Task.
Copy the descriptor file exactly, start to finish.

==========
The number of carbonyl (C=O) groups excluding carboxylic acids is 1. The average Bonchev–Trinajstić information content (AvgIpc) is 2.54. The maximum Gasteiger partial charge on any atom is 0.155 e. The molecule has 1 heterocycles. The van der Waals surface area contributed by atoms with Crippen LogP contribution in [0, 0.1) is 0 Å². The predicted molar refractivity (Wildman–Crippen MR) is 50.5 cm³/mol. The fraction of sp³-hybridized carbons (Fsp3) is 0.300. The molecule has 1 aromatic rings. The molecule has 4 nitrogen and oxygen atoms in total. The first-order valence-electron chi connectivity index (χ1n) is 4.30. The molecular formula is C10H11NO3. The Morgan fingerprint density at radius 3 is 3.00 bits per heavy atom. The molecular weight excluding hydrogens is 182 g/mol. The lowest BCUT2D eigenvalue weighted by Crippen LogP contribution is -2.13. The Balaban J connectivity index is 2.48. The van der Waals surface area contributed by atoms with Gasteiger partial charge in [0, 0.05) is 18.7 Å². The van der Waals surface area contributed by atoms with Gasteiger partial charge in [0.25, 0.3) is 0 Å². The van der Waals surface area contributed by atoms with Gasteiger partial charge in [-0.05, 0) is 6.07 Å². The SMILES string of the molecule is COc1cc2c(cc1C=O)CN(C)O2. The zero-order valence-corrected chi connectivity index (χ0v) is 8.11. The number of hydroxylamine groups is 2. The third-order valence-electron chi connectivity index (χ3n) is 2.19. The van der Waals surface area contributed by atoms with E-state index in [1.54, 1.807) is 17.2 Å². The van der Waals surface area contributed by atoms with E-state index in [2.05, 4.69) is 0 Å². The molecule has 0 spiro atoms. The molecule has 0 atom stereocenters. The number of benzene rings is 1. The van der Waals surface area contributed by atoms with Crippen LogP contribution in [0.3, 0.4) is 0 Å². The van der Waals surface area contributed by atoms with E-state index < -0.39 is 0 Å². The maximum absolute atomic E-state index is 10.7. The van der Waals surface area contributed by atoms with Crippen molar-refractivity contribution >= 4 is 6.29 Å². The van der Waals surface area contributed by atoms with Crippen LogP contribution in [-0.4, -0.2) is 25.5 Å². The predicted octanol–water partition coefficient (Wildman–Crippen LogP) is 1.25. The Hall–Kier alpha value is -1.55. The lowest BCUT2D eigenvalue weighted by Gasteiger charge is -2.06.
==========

The number of carbonyl (C=O) groups excluding carboxylic acids is 1. The average Bonchev–Trinajstić information content (AvgIpc) is 2.54. The maximum Gasteiger partial charge on any atom is 0.155 e. The molecule has 1 heterocycles. The van der Waals surface area contributed by atoms with Crippen LogP contribution in [0, 0.1) is 0 Å². The predicted molar refractivity (Wildman–Crippen MR) is 50.5 cm³/mol. The fraction of sp³-hybridized carbons (Fsp3) is 0.300. The molecule has 1 aromatic rings. The molecule has 4 nitrogen and oxygen atoms in total. The first-order valence-electron chi connectivity index (χ1n) is 4.30. The molecular formula is C10H11NO3. The Morgan fingerprint density at radius 3 is 3.00 bits per heavy atom. The molecular weight excluding hydrogens is 182 g/mol. The lowest BCUT2D eigenvalue weighted by Crippen LogP contribution is -2.13. The Balaban J connectivity index is 2.48. The van der Waals surface area contributed by atoms with Gasteiger partial charge in [0, 0.05) is 18.7 Å². The van der Waals surface area contributed by atoms with Gasteiger partial charge in [0.25, 0.3) is 0 Å². The van der Waals surface area contributed by atoms with Gasteiger partial charge in [-0.05, 0) is 6.07 Å². The SMILES string of the molecule is COc1cc2c(cc1C=O)CN(C)O2. The zero-order valence-corrected chi connectivity index (χ0v) is 8.11. The number of hydroxylamine groups is 2. The third-order valence-electron chi connectivity index (χ3n) is 2.19. The van der Waals surface area contributed by atoms with E-state index in [1.54, 1.807) is 17.2 Å². The van der Waals surface area contributed by atoms with E-state index in [2.05, 4.69) is 0 Å². The molecule has 0 spiro atoms. The molecule has 0 atom stereocenters. The number of benzene rings is 1. The van der Waals surface area contributed by atoms with Crippen LogP contribution in [0.3, 0.4) is 0 Å². The van der Waals surface area contributed by atoms with E-state index < -0.39 is 0 Å². The maximum absolute atomic E-state index is 10.7. The van der Waals surface area contributed by atoms with Crippen molar-refractivity contribution >= 4 is 6.29 Å². The van der Waals surface area contributed by atoms with Crippen LogP contribution in [-0.4, -0.2) is 25.5 Å². The predicted octanol–water partition coefficient (Wildman–Crippen LogP) is 1.25. The Hall–Kier alpha value is -1.55. The lowest BCUT2D eigenvalue weighted by Gasteiger charge is -2.06.